It turns out that Sharrow lanes are popular and that buffered lanes even more so. The reasons are easy to understand. Bicycles like cars are vehicles and need to be able to make graceful and efficient use of their time during transit. A bike box requires a two-step turn process. That in and of itself is a deal-breaker. When you have experienced cyclists who are clamoring for “green waves” (i.e. being able to maintain a steady pace of around 14 MPH and hitting all green lights at each intersection as a result) there is no way on earth that crowd is going to allow a bike box to “stand int he way” of their progress along the roadways.

As a matter of fact unless you have folks living pretty close to the urban centers (usually in expensive high rises) they are not even the target of the pretty green lanes. Remember these are being installed with the expectations that their occupants will be traveling about a mile or so. It would seem that for folks coming from neighborhoods up to 10 miles away from the city core there needs to be a completely different infrastructure at various points.

Looking At The Hipster Highway

Every section of the city has such a highway, especially along the northwest corridors into the city. Milwaukee Avenue is one such corridor and it is far too narrow to provide a segregated bike lane approach. Instead Sharrow lanes are the order of the day. That seems to work fairly well for the inhabitants of communities like Wicker Park. But there are folks hell bent on getting their quota of segregated bike lanes in place to show that progress is occurring in their communities.

Real estate agents and schools are probably the biggest fans of these attractive lanes. But the hard reality of displacing automobile parking will bump up against that visual attractiveness they offer. In fact that is likely to be the case all over the city and suburbs. If you look at suburban towns all along the various Metra corridors leading out of the city, you will see clear evidence that congestion has arrived in each of the more vibrant ones. High rise buildings with living quarters over commercial buildings are all the rage. In addition for the even more affluent you will note large condominium and apartment complexes more typical of downtown Chicago sprouting up everywhere.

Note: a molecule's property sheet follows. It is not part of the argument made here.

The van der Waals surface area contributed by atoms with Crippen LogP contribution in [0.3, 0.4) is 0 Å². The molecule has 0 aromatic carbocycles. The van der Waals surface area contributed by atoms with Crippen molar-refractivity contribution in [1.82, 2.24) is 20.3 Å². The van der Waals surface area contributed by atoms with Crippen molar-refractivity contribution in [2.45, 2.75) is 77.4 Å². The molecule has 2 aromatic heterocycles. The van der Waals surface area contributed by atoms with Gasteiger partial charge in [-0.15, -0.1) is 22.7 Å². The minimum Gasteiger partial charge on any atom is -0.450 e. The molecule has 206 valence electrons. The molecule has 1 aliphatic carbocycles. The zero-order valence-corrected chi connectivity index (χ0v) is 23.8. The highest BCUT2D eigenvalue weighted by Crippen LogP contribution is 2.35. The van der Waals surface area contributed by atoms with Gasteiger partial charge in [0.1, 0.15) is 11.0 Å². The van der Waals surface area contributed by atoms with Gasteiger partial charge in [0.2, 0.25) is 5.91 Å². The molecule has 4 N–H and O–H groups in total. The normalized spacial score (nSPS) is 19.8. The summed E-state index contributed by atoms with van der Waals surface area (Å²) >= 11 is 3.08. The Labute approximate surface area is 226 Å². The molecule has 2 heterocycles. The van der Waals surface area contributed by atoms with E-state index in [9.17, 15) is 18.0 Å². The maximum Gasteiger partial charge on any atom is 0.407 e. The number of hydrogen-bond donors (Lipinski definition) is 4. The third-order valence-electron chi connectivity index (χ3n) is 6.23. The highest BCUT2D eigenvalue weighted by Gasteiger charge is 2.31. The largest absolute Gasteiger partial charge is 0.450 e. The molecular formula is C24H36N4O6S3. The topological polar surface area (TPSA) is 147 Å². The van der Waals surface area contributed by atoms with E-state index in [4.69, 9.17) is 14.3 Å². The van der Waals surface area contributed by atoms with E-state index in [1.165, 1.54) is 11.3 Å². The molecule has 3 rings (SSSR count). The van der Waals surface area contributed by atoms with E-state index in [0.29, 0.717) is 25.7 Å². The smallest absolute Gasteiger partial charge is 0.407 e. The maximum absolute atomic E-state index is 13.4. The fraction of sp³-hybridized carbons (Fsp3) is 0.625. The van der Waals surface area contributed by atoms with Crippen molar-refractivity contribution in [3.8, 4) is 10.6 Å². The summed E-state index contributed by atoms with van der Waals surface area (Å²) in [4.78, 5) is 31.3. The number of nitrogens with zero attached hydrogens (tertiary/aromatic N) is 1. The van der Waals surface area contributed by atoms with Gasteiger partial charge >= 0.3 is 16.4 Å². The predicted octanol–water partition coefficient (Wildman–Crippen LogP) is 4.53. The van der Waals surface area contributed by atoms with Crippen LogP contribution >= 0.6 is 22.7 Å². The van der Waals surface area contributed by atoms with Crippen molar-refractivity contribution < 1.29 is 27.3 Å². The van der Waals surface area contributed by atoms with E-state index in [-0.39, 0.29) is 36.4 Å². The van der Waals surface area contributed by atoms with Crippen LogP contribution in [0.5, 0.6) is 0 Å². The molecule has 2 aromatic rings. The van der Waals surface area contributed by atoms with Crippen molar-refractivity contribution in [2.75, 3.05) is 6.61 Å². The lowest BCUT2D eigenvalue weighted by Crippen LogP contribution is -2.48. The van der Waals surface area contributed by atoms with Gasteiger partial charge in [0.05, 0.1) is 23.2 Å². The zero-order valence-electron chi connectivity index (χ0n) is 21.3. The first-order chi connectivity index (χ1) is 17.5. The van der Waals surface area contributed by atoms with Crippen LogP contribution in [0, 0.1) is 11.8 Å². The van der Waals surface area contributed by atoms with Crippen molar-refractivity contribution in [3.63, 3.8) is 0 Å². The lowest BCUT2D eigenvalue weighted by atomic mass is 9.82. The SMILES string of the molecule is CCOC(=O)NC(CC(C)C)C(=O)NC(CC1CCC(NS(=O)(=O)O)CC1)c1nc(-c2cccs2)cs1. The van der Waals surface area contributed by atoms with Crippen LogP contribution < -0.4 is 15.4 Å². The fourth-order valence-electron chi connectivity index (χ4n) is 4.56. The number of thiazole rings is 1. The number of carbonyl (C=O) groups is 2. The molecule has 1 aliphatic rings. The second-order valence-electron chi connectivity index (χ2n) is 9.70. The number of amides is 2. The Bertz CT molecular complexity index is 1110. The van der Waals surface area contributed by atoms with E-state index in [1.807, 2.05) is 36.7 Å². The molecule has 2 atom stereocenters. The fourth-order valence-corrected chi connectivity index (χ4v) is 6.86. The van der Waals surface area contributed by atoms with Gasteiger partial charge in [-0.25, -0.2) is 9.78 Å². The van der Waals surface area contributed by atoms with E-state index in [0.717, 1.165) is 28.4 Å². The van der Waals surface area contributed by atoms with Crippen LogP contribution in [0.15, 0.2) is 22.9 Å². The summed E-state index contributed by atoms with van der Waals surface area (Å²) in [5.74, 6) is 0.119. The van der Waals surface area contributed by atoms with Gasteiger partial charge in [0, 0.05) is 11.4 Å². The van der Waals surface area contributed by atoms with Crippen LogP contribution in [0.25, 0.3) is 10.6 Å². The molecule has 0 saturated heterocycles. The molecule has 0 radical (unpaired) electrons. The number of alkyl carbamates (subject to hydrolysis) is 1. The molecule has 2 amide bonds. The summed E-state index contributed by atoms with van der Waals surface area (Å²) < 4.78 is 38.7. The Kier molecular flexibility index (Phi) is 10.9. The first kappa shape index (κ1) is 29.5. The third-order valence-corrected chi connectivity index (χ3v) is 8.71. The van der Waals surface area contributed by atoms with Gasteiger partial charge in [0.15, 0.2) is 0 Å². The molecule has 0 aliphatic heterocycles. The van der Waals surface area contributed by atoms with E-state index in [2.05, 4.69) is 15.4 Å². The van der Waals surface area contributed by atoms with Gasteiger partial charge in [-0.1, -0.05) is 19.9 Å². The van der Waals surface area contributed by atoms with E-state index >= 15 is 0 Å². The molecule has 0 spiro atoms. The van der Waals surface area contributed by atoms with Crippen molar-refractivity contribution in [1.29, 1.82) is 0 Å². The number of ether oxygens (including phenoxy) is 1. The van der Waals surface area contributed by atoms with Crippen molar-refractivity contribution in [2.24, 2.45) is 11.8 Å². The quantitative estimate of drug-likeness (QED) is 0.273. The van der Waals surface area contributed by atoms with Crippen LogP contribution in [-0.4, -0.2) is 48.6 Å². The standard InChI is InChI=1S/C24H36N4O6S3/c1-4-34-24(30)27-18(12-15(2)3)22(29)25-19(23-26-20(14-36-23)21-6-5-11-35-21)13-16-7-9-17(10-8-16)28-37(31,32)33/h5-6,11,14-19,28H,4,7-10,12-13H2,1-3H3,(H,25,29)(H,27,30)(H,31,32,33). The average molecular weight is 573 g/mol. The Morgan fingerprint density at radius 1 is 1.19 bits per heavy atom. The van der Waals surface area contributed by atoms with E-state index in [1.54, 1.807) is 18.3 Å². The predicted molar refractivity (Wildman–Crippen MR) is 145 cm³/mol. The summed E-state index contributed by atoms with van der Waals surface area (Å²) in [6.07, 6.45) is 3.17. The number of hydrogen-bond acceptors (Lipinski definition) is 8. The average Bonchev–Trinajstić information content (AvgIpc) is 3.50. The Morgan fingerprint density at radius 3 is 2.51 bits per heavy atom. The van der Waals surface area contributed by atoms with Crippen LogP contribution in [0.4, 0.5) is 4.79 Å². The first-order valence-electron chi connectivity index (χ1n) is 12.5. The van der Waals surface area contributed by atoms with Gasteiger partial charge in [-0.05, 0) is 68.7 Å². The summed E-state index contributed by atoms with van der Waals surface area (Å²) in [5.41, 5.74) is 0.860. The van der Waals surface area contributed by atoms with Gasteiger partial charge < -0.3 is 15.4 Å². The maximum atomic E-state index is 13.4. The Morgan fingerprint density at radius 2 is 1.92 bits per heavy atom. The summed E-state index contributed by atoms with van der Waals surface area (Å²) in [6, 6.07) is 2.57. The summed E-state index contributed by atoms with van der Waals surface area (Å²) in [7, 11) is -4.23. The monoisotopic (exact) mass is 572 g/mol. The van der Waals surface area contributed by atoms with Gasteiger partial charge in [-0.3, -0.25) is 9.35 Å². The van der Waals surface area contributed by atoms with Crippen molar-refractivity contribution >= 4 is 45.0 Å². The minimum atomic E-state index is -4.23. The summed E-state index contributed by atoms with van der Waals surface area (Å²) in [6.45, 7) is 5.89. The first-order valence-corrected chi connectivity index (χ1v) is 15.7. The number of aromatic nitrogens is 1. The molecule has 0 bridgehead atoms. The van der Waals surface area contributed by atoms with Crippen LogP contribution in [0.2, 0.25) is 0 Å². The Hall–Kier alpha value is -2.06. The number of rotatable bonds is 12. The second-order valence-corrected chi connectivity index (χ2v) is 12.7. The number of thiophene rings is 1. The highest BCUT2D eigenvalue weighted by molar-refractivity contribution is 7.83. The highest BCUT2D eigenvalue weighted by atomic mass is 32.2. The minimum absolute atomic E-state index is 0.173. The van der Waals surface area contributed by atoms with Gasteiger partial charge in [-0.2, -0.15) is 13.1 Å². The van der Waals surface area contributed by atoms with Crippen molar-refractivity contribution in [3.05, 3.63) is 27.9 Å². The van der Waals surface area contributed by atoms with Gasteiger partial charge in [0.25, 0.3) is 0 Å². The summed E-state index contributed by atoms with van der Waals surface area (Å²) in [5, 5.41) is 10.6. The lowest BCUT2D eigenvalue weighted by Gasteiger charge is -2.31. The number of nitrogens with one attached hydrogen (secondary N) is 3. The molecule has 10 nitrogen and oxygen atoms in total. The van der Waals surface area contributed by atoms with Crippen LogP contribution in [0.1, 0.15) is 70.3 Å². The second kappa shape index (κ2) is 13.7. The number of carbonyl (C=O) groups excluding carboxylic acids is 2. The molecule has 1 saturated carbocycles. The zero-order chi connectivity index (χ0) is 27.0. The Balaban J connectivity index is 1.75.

These towns are seeing rapid growth in their downtown sections where multi-level parking structures are all the rage. People are driving in from the surround communities and enjoying the night life while walking around on foot. Bicycles would be fine if there were really a need for them, but most suburban downtowns are less than a mile or two in length in any direction.

Segregated lanes might be fine for the main street but frankly Sharrow lanes are far more convenient. Sharrow lanes offer the flexibility of use that everyone desires while declaring loud and clear that bicycles are not just permitted but also intended users of the roadways in the area. Some towns like Naperville have very scenic bike routes that extend as many as 10 miles along a river and adjoining forest preserves that make for a suitable destination for both tourist and local inhabitant half day outings.

Cyclists Are Often Aggressively Anti-Mass Transit